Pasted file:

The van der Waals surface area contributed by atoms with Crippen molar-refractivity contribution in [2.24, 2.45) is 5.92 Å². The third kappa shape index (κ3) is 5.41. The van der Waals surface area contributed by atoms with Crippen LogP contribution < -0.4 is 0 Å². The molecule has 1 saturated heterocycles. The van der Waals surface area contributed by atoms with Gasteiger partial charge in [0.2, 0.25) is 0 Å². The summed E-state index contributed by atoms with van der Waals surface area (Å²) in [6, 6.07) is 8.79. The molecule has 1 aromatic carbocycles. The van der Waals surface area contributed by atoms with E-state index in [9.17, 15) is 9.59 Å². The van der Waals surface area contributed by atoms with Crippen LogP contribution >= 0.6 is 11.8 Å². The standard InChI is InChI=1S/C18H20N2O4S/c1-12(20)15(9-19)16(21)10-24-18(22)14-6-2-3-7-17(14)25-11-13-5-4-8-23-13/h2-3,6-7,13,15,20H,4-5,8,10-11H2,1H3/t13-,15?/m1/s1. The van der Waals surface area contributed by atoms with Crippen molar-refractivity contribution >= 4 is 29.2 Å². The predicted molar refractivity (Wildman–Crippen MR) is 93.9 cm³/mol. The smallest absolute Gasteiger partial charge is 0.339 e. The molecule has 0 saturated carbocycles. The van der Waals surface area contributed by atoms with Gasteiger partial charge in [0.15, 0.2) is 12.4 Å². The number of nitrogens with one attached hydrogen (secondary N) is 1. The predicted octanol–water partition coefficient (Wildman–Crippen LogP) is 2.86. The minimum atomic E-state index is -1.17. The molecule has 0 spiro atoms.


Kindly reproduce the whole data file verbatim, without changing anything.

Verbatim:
The van der Waals surface area contributed by atoms with Crippen molar-refractivity contribution in [2.24, 2.45) is 5.92 Å². The third kappa shape index (κ3) is 5.41. The van der Waals surface area contributed by atoms with Crippen LogP contribution < -0.4 is 0 Å². The molecule has 1 saturated heterocycles. The van der Waals surface area contributed by atoms with Gasteiger partial charge in [0.2, 0.25) is 0 Å². The summed E-state index contributed by atoms with van der Waals surface area (Å²) in [6, 6.07) is 8.79. The molecule has 1 aromatic carbocycles. The van der Waals surface area contributed by atoms with E-state index in [9.17, 15) is 9.59 Å². The van der Waals surface area contributed by atoms with Crippen LogP contribution >= 0.6 is 11.8 Å². The standard InChI is InChI=1S/C18H20N2O4S/c1-12(20)15(9-19)16(21)10-24-18(22)14-6-2-3-7-17(14)25-11-13-5-4-8-23-13/h2-3,6-7,13,15,20H,4-5,8,10-11H2,1H3/t13-,15?/m1/s1. The van der Waals surface area contributed by atoms with Crippen molar-refractivity contribution >= 4 is 29.2 Å². The predicted molar refractivity (Wildman–Crippen MR) is 93.9 cm³/mol. The smallest absolute Gasteiger partial charge is 0.339 e. The molecule has 0 saturated carbocycles. The van der Waals surface area contributed by atoms with Gasteiger partial charge in [0.15, 0.2) is 12.4 Å². The number of nitrogens with one attached hydrogen (secondary N) is 1. The predicted octanol–water partition coefficient (Wildman–Crippen LogP) is 2.86. The minimum atomic E-state index is -1.17. The molecule has 0 spiro atoms.